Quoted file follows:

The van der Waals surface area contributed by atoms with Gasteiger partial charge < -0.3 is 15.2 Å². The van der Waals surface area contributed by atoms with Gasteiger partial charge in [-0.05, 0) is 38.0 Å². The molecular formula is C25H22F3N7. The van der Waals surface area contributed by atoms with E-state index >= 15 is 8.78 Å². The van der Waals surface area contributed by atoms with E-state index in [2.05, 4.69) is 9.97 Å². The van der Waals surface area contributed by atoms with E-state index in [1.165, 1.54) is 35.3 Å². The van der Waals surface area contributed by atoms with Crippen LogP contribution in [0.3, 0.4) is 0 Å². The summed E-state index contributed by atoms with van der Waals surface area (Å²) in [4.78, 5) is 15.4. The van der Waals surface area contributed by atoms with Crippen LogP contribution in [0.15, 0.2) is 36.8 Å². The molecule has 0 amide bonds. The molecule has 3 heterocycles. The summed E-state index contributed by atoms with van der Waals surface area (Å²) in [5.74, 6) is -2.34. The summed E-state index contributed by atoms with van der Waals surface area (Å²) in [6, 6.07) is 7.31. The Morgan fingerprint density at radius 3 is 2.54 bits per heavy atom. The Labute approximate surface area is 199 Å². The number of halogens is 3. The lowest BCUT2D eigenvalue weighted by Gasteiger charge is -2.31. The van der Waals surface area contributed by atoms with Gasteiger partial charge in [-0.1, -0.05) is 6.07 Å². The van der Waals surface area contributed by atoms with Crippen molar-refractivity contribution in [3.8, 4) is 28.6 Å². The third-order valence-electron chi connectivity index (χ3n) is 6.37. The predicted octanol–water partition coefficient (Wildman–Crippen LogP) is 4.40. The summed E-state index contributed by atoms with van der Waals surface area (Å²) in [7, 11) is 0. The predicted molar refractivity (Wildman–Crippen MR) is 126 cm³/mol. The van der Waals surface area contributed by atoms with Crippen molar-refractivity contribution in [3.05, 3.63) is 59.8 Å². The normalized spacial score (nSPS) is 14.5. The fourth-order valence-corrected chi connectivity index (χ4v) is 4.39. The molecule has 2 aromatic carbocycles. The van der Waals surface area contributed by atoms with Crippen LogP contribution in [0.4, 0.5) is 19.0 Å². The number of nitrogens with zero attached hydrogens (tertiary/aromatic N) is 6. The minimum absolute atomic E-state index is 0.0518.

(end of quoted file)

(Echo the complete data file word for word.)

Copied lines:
The van der Waals surface area contributed by atoms with Gasteiger partial charge < -0.3 is 15.2 Å². The van der Waals surface area contributed by atoms with Gasteiger partial charge in [-0.05, 0) is 38.0 Å². The molecular formula is C25H22F3N7. The van der Waals surface area contributed by atoms with E-state index >= 15 is 8.78 Å². The van der Waals surface area contributed by atoms with E-state index in [2.05, 4.69) is 9.97 Å². The van der Waals surface area contributed by atoms with E-state index in [1.165, 1.54) is 35.3 Å². The van der Waals surface area contributed by atoms with Crippen LogP contribution in [0.3, 0.4) is 0 Å². The summed E-state index contributed by atoms with van der Waals surface area (Å²) in [4.78, 5) is 15.4. The van der Waals surface area contributed by atoms with Crippen LogP contribution in [0.15, 0.2) is 36.8 Å². The molecule has 0 amide bonds. The molecule has 3 heterocycles. The summed E-state index contributed by atoms with van der Waals surface area (Å²) in [5.74, 6) is -2.34. The summed E-state index contributed by atoms with van der Waals surface area (Å²) in [6, 6.07) is 7.31. The Morgan fingerprint density at radius 3 is 2.54 bits per heavy atom. The Labute approximate surface area is 199 Å². The number of halogens is 3. The lowest BCUT2D eigenvalue weighted by Gasteiger charge is -2.31. The van der Waals surface area contributed by atoms with Gasteiger partial charge in [-0.1, -0.05) is 6.07 Å². The van der Waals surface area contributed by atoms with Crippen molar-refractivity contribution in [3.8, 4) is 28.6 Å². The third-order valence-electron chi connectivity index (χ3n) is 6.37. The predicted octanol–water partition coefficient (Wildman–Crippen LogP) is 4.40. The summed E-state index contributed by atoms with van der Waals surface area (Å²) in [7, 11) is 0. The predicted molar refractivity (Wildman–Crippen MR) is 126 cm³/mol. The van der Waals surface area contributed by atoms with Crippen molar-refractivity contribution in [3.05, 3.63) is 59.8 Å². The normalized spacial score (nSPS) is 14.5. The fourth-order valence-corrected chi connectivity index (χ4v) is 4.39. The molecule has 2 aromatic carbocycles. The van der Waals surface area contributed by atoms with Crippen LogP contribution in [0.4, 0.5) is 19.0 Å². The number of nitrogens with zero attached hydrogens (tertiary/aromatic N) is 6. The minimum absolute atomic E-state index is 0.0518.